Sunday, September 8, 2019

Make Time for Celebration

image from Clipart Library
licensed for personal use
My class reunion was last week.  I won't talk about how many years ago I graduated, but it was certainly fun to catch up with classmates.  We were a small class so they feel a lot like siblings when I see them.  When I arrived I noticed our physical education teacher from high school was there.  The committee had invited some past teachers to our reunion.  It's important to note that I didn't fall on the athletic side of my class.  Not. At. All.  I would have rather taken an additional physics class than go to gym, but physical education was required.  I ended up in a conversation with this teacher and one of our star athletes back in the day.  My friend was thanking the teacher for pushing her to do her best academically so she could stay in sports - and I had to thank her for always seeing where I was and celebrating the little things in physical education.  It would have been easy to not get dressed for physical education and sit on the sidelines.  However, knowing that I could enter that gym floor every day where I was and just work to improve in some way was enough.  This teacher always saw the tiny things I could do and always knew how to help me with my next step.

Celebrations matter.  

This week I sat down with a team of teachers as they talked about getting to know their students in these first days.  The team was taking a look at the spring assessment data which had been collected the previous year.  Now that they had been beside students for a few weeks, they were discussing the spring information alongside what they were noticing in the classroom.  Their literacy team wanted some time to get beside students who appeared they might need more support, but honestly that number was very small.

"I'm enjoying this group already," the teacher smiled as she talked about particular strengths she had already noted during their literacy block.  "They come to us stronger every year," she added as she talked about the foundation her students seem to have as they entered.  Her team nodded in agreement.  Honestly, that's not something that is said often enough.  I'm sure there might be some factors that make it true, but I also think this teacher has learned to look at where they are and celebrate.  She takes the time to note the steps she wants to see in these first days.  She isn't spending her time looking for what they can't do, she's got her eyes on their strengths - and she celebrates.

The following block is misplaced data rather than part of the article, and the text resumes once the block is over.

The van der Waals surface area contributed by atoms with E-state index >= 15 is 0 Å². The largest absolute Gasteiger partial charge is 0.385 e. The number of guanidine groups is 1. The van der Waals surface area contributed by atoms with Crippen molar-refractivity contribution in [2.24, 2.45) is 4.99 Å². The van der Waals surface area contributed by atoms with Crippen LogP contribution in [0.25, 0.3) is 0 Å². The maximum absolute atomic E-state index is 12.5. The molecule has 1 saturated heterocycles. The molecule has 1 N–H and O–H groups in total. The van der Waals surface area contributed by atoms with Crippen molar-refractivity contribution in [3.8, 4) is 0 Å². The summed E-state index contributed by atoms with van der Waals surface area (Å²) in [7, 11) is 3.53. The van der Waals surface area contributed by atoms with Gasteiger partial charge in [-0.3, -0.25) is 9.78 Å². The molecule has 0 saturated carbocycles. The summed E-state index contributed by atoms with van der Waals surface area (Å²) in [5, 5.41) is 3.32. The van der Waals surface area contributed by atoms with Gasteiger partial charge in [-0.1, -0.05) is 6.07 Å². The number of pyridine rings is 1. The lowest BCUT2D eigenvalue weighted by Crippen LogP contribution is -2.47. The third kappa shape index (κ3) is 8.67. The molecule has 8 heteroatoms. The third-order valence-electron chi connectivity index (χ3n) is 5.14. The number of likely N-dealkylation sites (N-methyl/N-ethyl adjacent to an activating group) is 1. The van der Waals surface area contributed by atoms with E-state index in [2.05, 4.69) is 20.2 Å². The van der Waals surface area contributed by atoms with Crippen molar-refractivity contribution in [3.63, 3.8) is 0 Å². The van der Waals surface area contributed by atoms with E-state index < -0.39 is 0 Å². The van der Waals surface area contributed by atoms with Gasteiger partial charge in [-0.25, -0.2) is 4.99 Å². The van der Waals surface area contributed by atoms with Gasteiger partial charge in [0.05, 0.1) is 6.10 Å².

How do we get to this place - and how do we hold ourselves there?  It can be easy when we get a new group of students to begin to look for all they don't know.  Perhaps we do this out of a place of self-doubt, worried that we can't get kids where they need to be by the end of the year.  If we aren't careful it can be easy to look at all they don't know, all they need, all they didn't learn the year before they walked in our door and blame their past teachers or their parents.  It can be overwhelming.  What if we just concentrated on where they are?  There's always something to celebrate.

Celebrations matter.

When I taught Reading Recovery the first two weeks of what might be a twenty week program (that's 10% of the time) was devoted to celebrating strengths (more about Roaming in the Known here:  How Soon Is Too Soon for Assessment?).  During those first days the idea was to celebrate what children knew, however small, and make them solid in that knowledge.  What they knew would be the foundation for all that was to come.  I tried to hold myself to these same practices in the classroom and make the first six weeks about celebrating all students know and making them solid in it so we could move forward from there.  If I were to put it into six weeks of a plan it might look like:

  • Celebrate Who They Are:  The first two weeks are spent getting to know about each student as we build our community.  Who are they?  What do they like?  What matters to them?  
  • Celebrate What They Know:  The next two weeks I begin to watch a bit more for what they know about literacy.  These are celebration weeks for sure.  
  • Celebrate How They Flexibly Use What They Know:  Weeks five and six are spent working to be strengthen what we know so we know it well and can be flexible with this knowledge.  

Celebrations matter. 

As I stood with my friend and our physical education teacher it struck me that every time she walked into English class, she probably felt exactly like I felt every time I walked into that gym.  Thankfully, I knew every day I walked into this space that was hard for me, my teacher was going to meet me right where I was.  She probably knew there was plenty of room for growth. ;o)  Thankfully, she helped me celebrate the little steps:  the volleyball that made it over the net, the basketball that did hit the box on the backboard, the quick movement to get to the ball.  She celebrated the little things.  For that I am grateful.  

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